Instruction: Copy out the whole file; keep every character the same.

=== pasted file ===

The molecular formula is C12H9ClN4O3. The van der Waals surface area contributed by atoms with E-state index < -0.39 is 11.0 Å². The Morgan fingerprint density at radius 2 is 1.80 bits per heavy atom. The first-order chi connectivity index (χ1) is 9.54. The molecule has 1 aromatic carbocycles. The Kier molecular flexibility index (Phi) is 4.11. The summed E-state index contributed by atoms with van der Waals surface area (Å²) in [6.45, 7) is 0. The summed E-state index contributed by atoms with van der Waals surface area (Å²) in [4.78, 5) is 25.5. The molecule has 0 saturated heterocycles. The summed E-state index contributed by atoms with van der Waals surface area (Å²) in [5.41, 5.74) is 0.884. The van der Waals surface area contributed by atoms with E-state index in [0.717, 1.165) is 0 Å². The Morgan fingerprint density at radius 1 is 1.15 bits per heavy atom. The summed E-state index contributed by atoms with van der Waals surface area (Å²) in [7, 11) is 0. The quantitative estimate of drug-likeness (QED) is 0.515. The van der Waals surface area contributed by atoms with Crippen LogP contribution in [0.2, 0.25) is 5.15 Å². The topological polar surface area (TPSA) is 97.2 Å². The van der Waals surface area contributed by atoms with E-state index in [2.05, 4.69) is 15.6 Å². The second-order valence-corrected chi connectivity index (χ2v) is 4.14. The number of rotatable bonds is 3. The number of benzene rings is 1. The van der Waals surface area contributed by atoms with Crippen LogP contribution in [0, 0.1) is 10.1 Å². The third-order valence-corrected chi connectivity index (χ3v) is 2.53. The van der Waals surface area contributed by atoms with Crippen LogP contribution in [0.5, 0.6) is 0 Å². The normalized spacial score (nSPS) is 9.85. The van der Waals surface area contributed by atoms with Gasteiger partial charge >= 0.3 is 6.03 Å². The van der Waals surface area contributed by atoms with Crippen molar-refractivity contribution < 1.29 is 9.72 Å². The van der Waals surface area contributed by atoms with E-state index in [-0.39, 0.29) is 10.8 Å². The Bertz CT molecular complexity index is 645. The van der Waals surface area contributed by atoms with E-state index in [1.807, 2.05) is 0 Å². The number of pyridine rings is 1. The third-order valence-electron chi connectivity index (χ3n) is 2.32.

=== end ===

The molecular formula is C12H9ClN4O3. The van der Waals surface area contributed by atoms with E-state index < -0.39 is 11.0 Å². The Morgan fingerprint density at radius 2 is 1.80 bits per heavy atom. The first-order chi connectivity index (χ1) is 9.54. The molecule has 1 aromatic carbocycles. The Kier molecular flexibility index (Phi) is 4.11. The summed E-state index contributed by atoms with van der Waals surface area (Å²) in [6.45, 7) is 0. The summed E-state index contributed by atoms with van der Waals surface area (Å²) in [4.78, 5) is 25.5. The molecule has 0 saturated heterocycles. The summed E-state index contributed by atoms with van der Waals surface area (Å²) in [5.41, 5.74) is 0.884. The van der Waals surface area contributed by atoms with E-state index in [0.717, 1.165) is 0 Å². The Morgan fingerprint density at radius 1 is 1.15 bits per heavy atom. The summed E-state index contributed by atoms with van der Waals surface area (Å²) in [7, 11) is 0. The quantitative estimate of drug-likeness (QED) is 0.515. The van der Waals surface area contributed by atoms with Crippen LogP contribution in [0.2, 0.25) is 5.15 Å². The topological polar surface area (TPSA) is 97.2 Å². The van der Waals surface area contributed by atoms with E-state index in [2.05, 4.69) is 15.6 Å². The second-order valence-corrected chi connectivity index (χ2v) is 4.14. The number of rotatable bonds is 3. The number of benzene rings is 1. The van der Waals surface area contributed by atoms with Crippen LogP contribution in [0, 0.1) is 10.1 Å². The third-order valence-corrected chi connectivity index (χ3v) is 2.53. The van der Waals surface area contributed by atoms with Crippen LogP contribution in [0.5, 0.6) is 0 Å². The normalized spacial score (nSPS) is 9.85. The van der Waals surface area contributed by atoms with Gasteiger partial charge >= 0.3 is 6.03 Å². The van der Waals surface area contributed by atoms with Crippen molar-refractivity contribution < 1.29 is 9.72 Å². The van der Waals surface area contributed by atoms with E-state index in [-0.39, 0.29) is 10.8 Å². The Bertz CT molecular complexity index is 645. The van der Waals surface area contributed by atoms with E-state index in [1.807, 2.05) is 0 Å². The number of pyridine rings is 1. The third-order valence-electron chi connectivity index (χ3n) is 2.32.